Without a doubt, such a transformation is also much needed considering that grand corruption could in many cases be described as the consequence of decade-long irresponsibility towards environmental standards in international trade and the failure to protect and consult local populations on the short -and long-term effects of business activities across several domains including the energy sector. As world leaders are promising to end deforestation, journalists and the Human Rights Watch have called to not believe Bolsonaro’s pledges to join this effort alongside China’s President Xi Jinping. Indeed, as the COP26 kicked off in Glasgow, Bolsonaro headed to be conferred the honorary citizenship of the Italian municipality of Anguillara Veneta. While protesters showcased signs which stated “Anguillara loves Brazil but not Bolsonaro”, Bolsonaro let himself be celebrated in the honour of his ancestors, ironically, just after derailing indigenous lives and land in Brazil. Overall, the commitment of both Brazil, China and Russia appears questionable. As Biden stated “The fact that China, trying to assert, understandably, a new role in the world as a world leader, not showing up? Come on! […] The same with Putin and Russia”. 

The US, EU, UK, Germany and France Will Fund South Africa’s Coal Exit

Whereas three of the BRICS’ leaders left the world waiting at COP26, both, with regard to their attendance and promises, whereby Xi Jinping eventually blamed the event for denying him to send a video address, other BRICS’ leaders did at least not fail to make an impression. India’s Prime Minister Narendra Modi attended the summit and pledged to reach a net zero by 2070. However, the Prime Minister did conceal the fact that India is still building coal plants while overly emphasizing that the country is home to “17% of the world’s population, but is only responsible for 5% of global emissions”. Whereas South Africa’s President Cyril Ramaphosa could not attend COP26 due to local elections, he made sure to secure a deal on ending coal in South Africa with the help of the US, the UK, Germany, France and the EU.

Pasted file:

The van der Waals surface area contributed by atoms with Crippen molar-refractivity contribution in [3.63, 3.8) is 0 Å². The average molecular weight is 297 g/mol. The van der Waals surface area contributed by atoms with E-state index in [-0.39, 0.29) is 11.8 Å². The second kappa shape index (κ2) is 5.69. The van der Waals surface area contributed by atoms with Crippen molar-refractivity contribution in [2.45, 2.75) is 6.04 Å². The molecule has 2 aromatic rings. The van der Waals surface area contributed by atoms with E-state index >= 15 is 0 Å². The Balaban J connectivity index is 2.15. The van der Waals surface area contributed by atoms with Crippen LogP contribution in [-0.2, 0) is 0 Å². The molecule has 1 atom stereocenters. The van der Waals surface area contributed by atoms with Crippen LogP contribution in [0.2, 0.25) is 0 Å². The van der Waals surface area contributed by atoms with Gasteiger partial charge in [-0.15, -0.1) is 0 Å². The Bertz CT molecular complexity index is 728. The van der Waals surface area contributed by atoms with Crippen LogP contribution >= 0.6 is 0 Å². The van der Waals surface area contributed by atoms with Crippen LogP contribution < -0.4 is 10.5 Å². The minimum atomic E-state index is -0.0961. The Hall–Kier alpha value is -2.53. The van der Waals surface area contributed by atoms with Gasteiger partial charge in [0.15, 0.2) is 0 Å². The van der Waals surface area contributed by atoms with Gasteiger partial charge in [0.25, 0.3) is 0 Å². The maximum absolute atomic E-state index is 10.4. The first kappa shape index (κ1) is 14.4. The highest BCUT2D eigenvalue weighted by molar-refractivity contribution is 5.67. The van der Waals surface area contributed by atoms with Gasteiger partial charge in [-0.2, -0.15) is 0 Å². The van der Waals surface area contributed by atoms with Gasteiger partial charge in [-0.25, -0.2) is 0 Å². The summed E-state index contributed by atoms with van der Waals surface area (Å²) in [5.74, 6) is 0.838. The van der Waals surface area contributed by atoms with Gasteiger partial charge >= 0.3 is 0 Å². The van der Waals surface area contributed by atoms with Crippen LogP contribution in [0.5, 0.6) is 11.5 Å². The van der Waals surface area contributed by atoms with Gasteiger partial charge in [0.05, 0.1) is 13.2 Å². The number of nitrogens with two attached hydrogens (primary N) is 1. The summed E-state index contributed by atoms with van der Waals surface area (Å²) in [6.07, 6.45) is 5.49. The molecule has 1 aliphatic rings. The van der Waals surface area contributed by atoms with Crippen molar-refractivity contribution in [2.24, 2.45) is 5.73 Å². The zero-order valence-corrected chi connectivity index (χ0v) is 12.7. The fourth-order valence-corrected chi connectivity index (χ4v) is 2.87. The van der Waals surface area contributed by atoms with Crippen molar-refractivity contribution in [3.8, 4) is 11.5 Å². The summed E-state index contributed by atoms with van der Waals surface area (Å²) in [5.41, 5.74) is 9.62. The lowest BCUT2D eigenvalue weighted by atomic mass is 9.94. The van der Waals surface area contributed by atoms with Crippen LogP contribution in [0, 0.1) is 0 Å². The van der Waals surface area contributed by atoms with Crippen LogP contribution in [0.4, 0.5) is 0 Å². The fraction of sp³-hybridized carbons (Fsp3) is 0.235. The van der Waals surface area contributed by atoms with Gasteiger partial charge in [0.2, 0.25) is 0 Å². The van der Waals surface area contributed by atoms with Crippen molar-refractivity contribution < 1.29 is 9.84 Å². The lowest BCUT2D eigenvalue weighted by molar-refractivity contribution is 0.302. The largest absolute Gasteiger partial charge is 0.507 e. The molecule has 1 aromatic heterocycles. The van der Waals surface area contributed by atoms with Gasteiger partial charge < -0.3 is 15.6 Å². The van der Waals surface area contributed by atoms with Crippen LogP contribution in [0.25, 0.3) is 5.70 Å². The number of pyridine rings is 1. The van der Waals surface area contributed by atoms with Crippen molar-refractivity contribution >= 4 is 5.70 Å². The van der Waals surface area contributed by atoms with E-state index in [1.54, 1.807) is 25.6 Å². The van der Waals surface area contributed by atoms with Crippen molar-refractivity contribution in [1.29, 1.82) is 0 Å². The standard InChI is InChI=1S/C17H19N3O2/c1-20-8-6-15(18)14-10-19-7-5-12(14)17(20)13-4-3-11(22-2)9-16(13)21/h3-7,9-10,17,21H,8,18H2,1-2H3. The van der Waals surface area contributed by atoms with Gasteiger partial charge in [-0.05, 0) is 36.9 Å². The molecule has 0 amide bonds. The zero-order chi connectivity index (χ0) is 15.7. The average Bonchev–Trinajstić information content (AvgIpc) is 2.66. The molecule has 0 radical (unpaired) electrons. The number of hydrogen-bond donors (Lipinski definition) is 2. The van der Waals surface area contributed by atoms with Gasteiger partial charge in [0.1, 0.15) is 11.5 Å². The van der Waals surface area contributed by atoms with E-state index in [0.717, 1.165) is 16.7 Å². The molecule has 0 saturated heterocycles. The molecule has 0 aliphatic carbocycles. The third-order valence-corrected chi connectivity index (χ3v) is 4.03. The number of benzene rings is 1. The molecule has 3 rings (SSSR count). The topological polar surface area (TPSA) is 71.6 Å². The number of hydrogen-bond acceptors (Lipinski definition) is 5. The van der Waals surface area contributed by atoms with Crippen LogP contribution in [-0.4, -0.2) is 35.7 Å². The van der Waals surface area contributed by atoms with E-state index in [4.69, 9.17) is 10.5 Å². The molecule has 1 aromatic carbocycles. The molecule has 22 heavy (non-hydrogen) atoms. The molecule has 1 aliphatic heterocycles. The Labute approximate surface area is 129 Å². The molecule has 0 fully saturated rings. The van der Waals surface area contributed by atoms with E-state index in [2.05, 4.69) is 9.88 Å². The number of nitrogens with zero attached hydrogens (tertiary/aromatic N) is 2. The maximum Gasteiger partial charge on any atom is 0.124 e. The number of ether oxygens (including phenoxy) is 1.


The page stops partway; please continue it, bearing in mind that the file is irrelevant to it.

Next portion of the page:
As Ramaphosa announced earlier on his Twitter account “South Africa’s expectations from COP26 are high” and renewables play an important role at municipal level, among others, to promote energy security for low-income households and to innovate the municipal water and wastewater infrastructure. While the latter goals are surely not only related to South Africa’s vision at COP26, but specifically to Ramaphosa’s local election promises, the huge sum of support towards ending coal, which amounts to a joint effort of $8.5 billion, is quite promising and could make South Africa a “model for other developing nations to ditch the fossil fuel”, as was highlighted in article on CNN